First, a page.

In 1998, our younger sister’s husband got him the opportunity to purchase a small factory. He didn’t have the cash – but he found two partners to put up the money, so the three of them went into business making windows for the skyrocketing building market. My brother did all the product design work – and the business made a good profit the first year. The partners shared their profits three ways – and my brother took home 40,000 Yuan – a tidy sum which he immediately used to purchase an apartment. But then his excessive life-style caught up with him – smoking, drinking, and eating at the good restaurants – he ended up with an attack of gout. He was out of commission for almost six months – and by the time he went back to the factory, his partners had made the unfortunate discovery: they could be quite profitable without him. So the partnership was dissolved (it had never existed on paper) and he was out of a job again.

His next, and possibly his last, entrepreneurial project came four years later.

My older sister, with whom he had been very close, invested her life savings, nearly 200,000 Yuan, with him to begin a restaurant in new residential district that had just been built in Beijing. It was a three-story building, and they hired about 10 people from the countryside to work the kitchen and the tables. This was in March of 2004, and since I had been laid off in April, I took 6 weeeks off to return to Beijing and help them get the business started. Every morning, I would go to the fresh food markets to buy the provisions for the day – then I would train the staff to work the floor and keep the place clean.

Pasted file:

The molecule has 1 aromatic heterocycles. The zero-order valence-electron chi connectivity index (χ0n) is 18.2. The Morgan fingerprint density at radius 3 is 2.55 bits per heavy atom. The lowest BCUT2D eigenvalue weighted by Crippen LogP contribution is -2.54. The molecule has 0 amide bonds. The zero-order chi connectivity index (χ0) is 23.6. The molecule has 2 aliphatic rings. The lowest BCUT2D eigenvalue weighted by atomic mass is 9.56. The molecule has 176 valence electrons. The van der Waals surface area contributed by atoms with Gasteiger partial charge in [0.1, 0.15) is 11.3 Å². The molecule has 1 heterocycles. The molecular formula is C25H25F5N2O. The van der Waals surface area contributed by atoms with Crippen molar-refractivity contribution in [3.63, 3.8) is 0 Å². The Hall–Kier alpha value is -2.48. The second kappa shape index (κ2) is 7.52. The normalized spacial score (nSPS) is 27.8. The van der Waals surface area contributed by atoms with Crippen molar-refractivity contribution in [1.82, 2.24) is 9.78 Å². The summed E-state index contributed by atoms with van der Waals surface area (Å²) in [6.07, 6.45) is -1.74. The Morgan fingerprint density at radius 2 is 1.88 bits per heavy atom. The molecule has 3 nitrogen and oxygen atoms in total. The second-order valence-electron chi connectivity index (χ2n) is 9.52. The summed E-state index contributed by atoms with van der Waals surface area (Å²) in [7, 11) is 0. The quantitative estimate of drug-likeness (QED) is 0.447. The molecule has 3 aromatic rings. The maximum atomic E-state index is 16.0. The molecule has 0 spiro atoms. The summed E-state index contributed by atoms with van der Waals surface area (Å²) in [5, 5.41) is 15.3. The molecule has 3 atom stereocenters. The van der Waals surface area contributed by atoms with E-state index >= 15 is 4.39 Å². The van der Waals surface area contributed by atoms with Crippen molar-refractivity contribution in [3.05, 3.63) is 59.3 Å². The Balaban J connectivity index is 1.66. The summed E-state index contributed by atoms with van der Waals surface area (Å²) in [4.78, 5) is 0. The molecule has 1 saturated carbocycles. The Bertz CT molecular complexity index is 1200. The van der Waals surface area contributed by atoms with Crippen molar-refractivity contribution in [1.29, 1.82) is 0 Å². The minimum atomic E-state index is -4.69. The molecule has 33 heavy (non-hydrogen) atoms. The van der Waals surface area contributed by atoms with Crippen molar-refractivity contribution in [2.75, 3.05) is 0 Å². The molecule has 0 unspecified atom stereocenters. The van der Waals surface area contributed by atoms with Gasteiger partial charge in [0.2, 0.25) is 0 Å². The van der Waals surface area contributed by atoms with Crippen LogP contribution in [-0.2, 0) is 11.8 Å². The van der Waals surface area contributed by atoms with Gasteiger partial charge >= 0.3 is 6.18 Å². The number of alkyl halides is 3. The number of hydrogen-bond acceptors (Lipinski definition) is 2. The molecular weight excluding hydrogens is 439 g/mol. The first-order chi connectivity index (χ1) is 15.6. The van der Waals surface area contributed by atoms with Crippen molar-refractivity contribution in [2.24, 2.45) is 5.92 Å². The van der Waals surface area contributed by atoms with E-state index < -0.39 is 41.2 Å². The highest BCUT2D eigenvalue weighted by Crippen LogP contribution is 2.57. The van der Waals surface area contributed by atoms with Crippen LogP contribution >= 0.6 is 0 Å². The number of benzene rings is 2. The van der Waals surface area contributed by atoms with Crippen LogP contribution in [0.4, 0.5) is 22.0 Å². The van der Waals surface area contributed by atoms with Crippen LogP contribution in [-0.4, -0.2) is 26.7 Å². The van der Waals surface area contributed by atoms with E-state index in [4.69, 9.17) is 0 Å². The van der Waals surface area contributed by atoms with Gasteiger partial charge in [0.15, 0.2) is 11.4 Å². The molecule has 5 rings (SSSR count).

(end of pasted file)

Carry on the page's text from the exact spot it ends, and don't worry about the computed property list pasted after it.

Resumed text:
I am proud to say that while I was there, we at least managed to break even.

But over the long haul – he just couldn’t overcome his lack of training and experience in the restaurant/hospitality business. My brother would have been a brilliant engineer, product designer, or scientist in a research facility – that was the kind of mind that he had. But managing the petty day-to-day details of a restaurant – putting on a big smile and greeting all the customers – hiring, firing, and training all the staff – that just wasn’t him. The business failed after 6 months – and my sister lost her entire investment.

After that, I’m afraid that my brother’s entrepreneurial dreams were over – and now his main problem was just making ends meet – for unlike his other aging siblings, he didn’t qualify for a retirement pension or hospital coverage from the government, and he still had medical issues. But his wife, and our family, have continued to stand by him. Family loyalty is one feature of old-school Chinese life that still hasn’t disappeared.

But I do worry about him.

Without a pension or other source of income – and with the health issues that accompany his heavy smoking and drinking.... his future looks difficult.